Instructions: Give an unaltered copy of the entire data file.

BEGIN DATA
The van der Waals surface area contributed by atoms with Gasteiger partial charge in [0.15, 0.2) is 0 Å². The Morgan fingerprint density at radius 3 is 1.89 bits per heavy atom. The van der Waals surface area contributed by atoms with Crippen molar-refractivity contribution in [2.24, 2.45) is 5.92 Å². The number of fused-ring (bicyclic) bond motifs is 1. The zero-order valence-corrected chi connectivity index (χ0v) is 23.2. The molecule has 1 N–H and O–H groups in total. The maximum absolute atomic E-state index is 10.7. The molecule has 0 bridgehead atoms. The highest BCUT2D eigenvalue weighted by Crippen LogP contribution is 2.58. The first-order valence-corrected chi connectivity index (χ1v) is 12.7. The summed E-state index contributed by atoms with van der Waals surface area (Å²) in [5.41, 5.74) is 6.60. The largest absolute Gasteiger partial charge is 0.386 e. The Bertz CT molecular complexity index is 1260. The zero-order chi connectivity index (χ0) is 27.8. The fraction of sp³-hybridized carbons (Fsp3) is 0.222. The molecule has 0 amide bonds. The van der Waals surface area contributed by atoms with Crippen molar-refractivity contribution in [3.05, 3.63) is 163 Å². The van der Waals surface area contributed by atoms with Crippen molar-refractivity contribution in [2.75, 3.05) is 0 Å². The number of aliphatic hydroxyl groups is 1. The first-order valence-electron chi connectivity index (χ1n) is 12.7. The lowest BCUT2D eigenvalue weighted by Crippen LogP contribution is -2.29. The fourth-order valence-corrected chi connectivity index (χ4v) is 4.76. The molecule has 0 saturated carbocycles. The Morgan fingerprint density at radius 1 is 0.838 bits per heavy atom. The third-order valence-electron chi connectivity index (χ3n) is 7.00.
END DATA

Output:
The van der Waals surface area contributed by atoms with Gasteiger partial charge in [0.15, 0.2) is 0 Å². The Morgan fingerprint density at radius 3 is 1.89 bits per heavy atom. The van der Waals surface area contributed by atoms with Crippen molar-refractivity contribution in [2.24, 2.45) is 5.92 Å². The number of fused-ring (bicyclic) bond motifs is 1. The zero-order valence-corrected chi connectivity index (χ0v) is 23.2. The molecule has 1 N–H and O–H groups in total. The maximum absolute atomic E-state index is 10.7. The molecule has 0 bridgehead atoms. The highest BCUT2D eigenvalue weighted by Crippen LogP contribution is 2.58. The first-order valence-corrected chi connectivity index (χ1v) is 12.7. The summed E-state index contributed by atoms with van der Waals surface area (Å²) in [5.41, 5.74) is 6.60. The largest absolute Gasteiger partial charge is 0.386 e. The Bertz CT molecular complexity index is 1260. The zero-order chi connectivity index (χ0) is 27.8. The fraction of sp³-hybridized carbons (Fsp3) is 0.222. The molecule has 0 amide bonds. The van der Waals surface area contributed by atoms with Crippen molar-refractivity contribution in [3.05, 3.63) is 163 Å². The van der Waals surface area contributed by atoms with Crippen molar-refractivity contribution in [2.75, 3.05) is 0 Å². The number of aliphatic hydroxyl groups is 1. The first-order valence-electron chi connectivity index (χ1n) is 12.7. The lowest BCUT2D eigenvalue weighted by Crippen LogP contribution is -2.29. The fourth-order valence-corrected chi connectivity index (χ4v) is 4.76. The molecule has 0 saturated carbocycles. The Morgan fingerprint density at radius 1 is 0.838 bits per heavy atom. The third-order valence-electron chi connectivity index (χ3n) is 7.00.